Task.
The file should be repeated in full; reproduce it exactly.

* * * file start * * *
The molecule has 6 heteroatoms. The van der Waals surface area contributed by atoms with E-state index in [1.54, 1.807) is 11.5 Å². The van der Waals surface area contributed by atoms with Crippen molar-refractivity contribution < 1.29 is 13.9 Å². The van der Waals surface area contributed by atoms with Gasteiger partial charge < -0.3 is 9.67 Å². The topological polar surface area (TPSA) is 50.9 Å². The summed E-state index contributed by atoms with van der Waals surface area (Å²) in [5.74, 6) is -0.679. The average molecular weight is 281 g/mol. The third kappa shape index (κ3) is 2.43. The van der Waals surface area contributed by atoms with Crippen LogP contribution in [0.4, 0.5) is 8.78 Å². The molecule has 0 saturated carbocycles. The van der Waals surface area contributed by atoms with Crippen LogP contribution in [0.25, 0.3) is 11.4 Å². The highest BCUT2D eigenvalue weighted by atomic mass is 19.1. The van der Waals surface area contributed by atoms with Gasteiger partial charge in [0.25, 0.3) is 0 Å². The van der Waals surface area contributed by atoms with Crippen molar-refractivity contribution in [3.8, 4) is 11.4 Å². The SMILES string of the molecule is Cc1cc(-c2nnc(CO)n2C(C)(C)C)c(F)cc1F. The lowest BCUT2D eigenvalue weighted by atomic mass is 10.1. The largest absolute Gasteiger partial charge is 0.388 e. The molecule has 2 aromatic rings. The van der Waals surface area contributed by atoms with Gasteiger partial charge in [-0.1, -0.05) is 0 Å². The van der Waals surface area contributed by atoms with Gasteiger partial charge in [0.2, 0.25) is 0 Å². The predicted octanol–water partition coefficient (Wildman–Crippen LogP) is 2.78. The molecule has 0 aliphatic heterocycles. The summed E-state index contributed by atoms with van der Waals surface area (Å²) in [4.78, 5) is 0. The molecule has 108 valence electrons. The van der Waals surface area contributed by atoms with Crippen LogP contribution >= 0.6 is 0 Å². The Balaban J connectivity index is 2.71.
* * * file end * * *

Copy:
The molecule has 6 heteroatoms. The van der Waals surface area contributed by atoms with E-state index in [1.54, 1.807) is 11.5 Å². The van der Waals surface area contributed by atoms with Crippen molar-refractivity contribution < 1.29 is 13.9 Å². The van der Waals surface area contributed by atoms with Gasteiger partial charge < -0.3 is 9.67 Å². The topological polar surface area (TPSA) is 50.9 Å². The summed E-state index contributed by atoms with van der Waals surface area (Å²) in [5.74, 6) is -0.679. The average molecular weight is 281 g/mol. The third kappa shape index (κ3) is 2.43. The van der Waals surface area contributed by atoms with Crippen LogP contribution in [0.4, 0.5) is 8.78 Å². The molecule has 0 saturated carbocycles. The van der Waals surface area contributed by atoms with Crippen LogP contribution in [0.25, 0.3) is 11.4 Å². The highest BCUT2D eigenvalue weighted by atomic mass is 19.1. The van der Waals surface area contributed by atoms with Gasteiger partial charge in [0.25, 0.3) is 0 Å². The van der Waals surface area contributed by atoms with Crippen molar-refractivity contribution in [3.8, 4) is 11.4 Å². The SMILES string of the molecule is Cc1cc(-c2nnc(CO)n2C(C)(C)C)c(F)cc1F. The lowest BCUT2D eigenvalue weighted by atomic mass is 10.1. The largest absolute Gasteiger partial charge is 0.388 e. The molecule has 2 aromatic rings. The van der Waals surface area contributed by atoms with Gasteiger partial charge in [-0.1, -0.05) is 0 Å². The van der Waals surface area contributed by atoms with Gasteiger partial charge in [0.2, 0.25) is 0 Å². The predicted octanol–water partition coefficient (Wildman–Crippen LogP) is 2.78. The molecule has 0 aliphatic heterocycles. The summed E-state index contributed by atoms with van der Waals surface area (Å²) in [4.78, 5) is 0. The molecule has 108 valence electrons. The van der Waals surface area contributed by atoms with Crippen LogP contribution >= 0.6 is 0 Å². The Balaban J connectivity index is 2.71.